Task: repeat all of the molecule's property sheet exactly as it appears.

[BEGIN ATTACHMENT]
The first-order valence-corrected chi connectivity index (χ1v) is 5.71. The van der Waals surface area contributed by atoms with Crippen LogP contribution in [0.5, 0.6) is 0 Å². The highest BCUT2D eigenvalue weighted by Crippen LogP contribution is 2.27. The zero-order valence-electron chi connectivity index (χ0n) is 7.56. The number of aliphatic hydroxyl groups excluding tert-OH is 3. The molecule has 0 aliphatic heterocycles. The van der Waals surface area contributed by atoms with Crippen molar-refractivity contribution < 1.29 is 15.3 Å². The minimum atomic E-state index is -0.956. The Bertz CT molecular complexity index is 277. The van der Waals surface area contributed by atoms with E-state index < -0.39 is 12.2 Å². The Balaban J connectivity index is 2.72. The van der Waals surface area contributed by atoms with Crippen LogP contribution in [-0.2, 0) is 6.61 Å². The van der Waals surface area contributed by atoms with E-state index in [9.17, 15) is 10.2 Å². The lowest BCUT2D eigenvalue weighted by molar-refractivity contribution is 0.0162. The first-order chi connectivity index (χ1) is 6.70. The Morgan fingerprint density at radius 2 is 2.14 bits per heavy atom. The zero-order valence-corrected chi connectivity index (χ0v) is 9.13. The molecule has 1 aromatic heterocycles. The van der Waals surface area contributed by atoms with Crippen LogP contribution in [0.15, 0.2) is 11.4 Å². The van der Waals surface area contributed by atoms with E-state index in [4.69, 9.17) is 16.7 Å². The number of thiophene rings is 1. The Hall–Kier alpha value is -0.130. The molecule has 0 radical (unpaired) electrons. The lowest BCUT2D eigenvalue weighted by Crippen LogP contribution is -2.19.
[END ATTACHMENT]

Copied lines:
The first-order valence-corrected chi connectivity index (χ1v) is 5.71. The van der Waals surface area contributed by atoms with Crippen LogP contribution in [0.5, 0.6) is 0 Å². The highest BCUT2D eigenvalue weighted by Crippen LogP contribution is 2.27. The zero-order valence-electron chi connectivity index (χ0n) is 7.56. The number of aliphatic hydroxyl groups excluding tert-OH is 3. The molecule has 0 aliphatic heterocycles. The van der Waals surface area contributed by atoms with Crippen molar-refractivity contribution < 1.29 is 15.3 Å². The minimum atomic E-state index is -0.956. The Bertz CT molecular complexity index is 277. The van der Waals surface area contributed by atoms with E-state index < -0.39 is 12.2 Å². The Balaban J connectivity index is 2.72. The van der Waals surface area contributed by atoms with Crippen LogP contribution in [-0.2, 0) is 6.61 Å². The van der Waals surface area contributed by atoms with E-state index in [9.17, 15) is 10.2 Å². The lowest BCUT2D eigenvalue weighted by molar-refractivity contribution is 0.0162. The first-order chi connectivity index (χ1) is 6.70. The Morgan fingerprint density at radius 2 is 2.14 bits per heavy atom. The zero-order valence-corrected chi connectivity index (χ0v) is 9.13. The molecule has 1 aromatic heterocycles. The van der Waals surface area contributed by atoms with Crippen LogP contribution in [0.15, 0.2) is 11.4 Å². The van der Waals surface area contributed by atoms with E-state index in [4.69, 9.17) is 16.7 Å². The number of thiophene rings is 1. The Hall–Kier alpha value is -0.130. The molecule has 0 radical (unpaired) electrons. The lowest BCUT2D eigenvalue weighted by Crippen LogP contribution is -2.19.